But the pandemic has highlighted Etsy’s strengths over its competitors. At a logistics level, Etsy has fewer supply chain hiccups. Sellers can ship items from their homes or the post office, instead of relying on central warehouses for distribution, like Amazon. The pandemic has also underscored the struggle of small businesses to stay afloat. More conscious consumers like that Etsy allows them to directly support small businesses, and the idea of buying fewer, yet better, more personalized items.
“Large [online retailers] like Amazon are great to buy things that are very cheap and arrive very fast, and you use them and you’ve forgotten about them two seconds later and then they’re in a landfill,” Etsy CEO Josh Silverman said in an interview last month with CNBC. “I think there’s always a need for things that are going to be cheap and arrive fast, but more and more I think people want an alternative to that.”
Etsy’s biggest strength is sellers’ ability to customize products – from toys, to jewelry, mugs, shirts and bags. According to Silverman, “personalized gift” has been the most-searched term on the website this year. This is a huge draw for consumers looking for more thoughtful gifts, since gifts like cooking classes or spa days won’t be popular for the foreseeable future.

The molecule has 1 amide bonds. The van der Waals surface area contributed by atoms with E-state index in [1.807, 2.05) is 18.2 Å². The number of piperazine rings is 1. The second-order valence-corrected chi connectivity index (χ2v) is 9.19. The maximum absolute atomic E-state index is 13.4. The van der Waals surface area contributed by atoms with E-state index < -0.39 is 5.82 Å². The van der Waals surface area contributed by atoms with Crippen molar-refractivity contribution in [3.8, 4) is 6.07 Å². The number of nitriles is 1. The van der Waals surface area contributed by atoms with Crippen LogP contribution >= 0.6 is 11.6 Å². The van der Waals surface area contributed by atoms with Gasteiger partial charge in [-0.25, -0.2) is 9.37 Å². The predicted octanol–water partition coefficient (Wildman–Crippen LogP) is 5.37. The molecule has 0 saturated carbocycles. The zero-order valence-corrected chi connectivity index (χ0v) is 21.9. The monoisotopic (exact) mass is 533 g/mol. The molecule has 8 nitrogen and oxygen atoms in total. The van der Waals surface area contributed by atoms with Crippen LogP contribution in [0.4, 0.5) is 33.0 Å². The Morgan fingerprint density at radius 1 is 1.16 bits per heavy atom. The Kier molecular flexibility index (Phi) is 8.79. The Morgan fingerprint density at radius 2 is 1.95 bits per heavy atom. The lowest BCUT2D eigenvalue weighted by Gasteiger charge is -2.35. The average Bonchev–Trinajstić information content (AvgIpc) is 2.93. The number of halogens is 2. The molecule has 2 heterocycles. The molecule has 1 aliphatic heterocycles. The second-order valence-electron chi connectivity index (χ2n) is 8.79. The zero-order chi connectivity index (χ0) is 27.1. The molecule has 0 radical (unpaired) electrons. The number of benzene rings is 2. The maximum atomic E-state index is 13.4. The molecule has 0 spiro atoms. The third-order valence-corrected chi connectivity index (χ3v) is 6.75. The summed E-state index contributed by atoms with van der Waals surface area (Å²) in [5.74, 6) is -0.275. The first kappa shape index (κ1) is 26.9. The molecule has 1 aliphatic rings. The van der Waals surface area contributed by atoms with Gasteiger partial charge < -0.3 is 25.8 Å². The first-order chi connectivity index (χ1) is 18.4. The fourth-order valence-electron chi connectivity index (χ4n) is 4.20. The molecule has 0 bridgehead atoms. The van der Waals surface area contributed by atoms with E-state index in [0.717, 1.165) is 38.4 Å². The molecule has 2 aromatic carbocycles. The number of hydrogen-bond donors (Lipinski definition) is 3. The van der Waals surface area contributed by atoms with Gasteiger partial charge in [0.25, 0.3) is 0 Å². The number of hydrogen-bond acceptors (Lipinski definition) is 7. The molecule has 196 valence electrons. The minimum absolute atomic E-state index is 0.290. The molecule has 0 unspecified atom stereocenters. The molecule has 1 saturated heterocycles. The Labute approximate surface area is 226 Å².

“We saw a big uptick in experiential gift giving over the last several years and because of the pandemic I don’t think we will see that, as people aren’t traveling as much,” says Bill Thorne, VP of communications for the National Retail Federation.
Etsy has also rolled out personalized searches with the goal of helping customers quickly find what they are looking for. Now, when two buyers search for the same word, they will get different results based on their previous purchases and saved items. It also pushed for sellers to offer free shipping on orders over $35, and recently partnered with Klarna to offer payments in installments on more expensive products.
Etsy predicts its mask sales will drop off, but customers that did not come to the site for a mask have stuck around for the niche products. Alex Mise, 31, turned to Etsy when he started working from home to add more personal touches to his room. He bought two carved coasters for his desk and a new print for his wall. A few months later, he went looking for a specific size of pot for a new cactus, and ended up messaging Carl Mankert, a potter, for a custom planter. Mankert responded with a rough drawing, a price estimate, and a timeline for when the planter would be done. The planter arrived ahead of schedule, and just as described.
“That’s just something I would never be able to get from Amazon,” Mise said.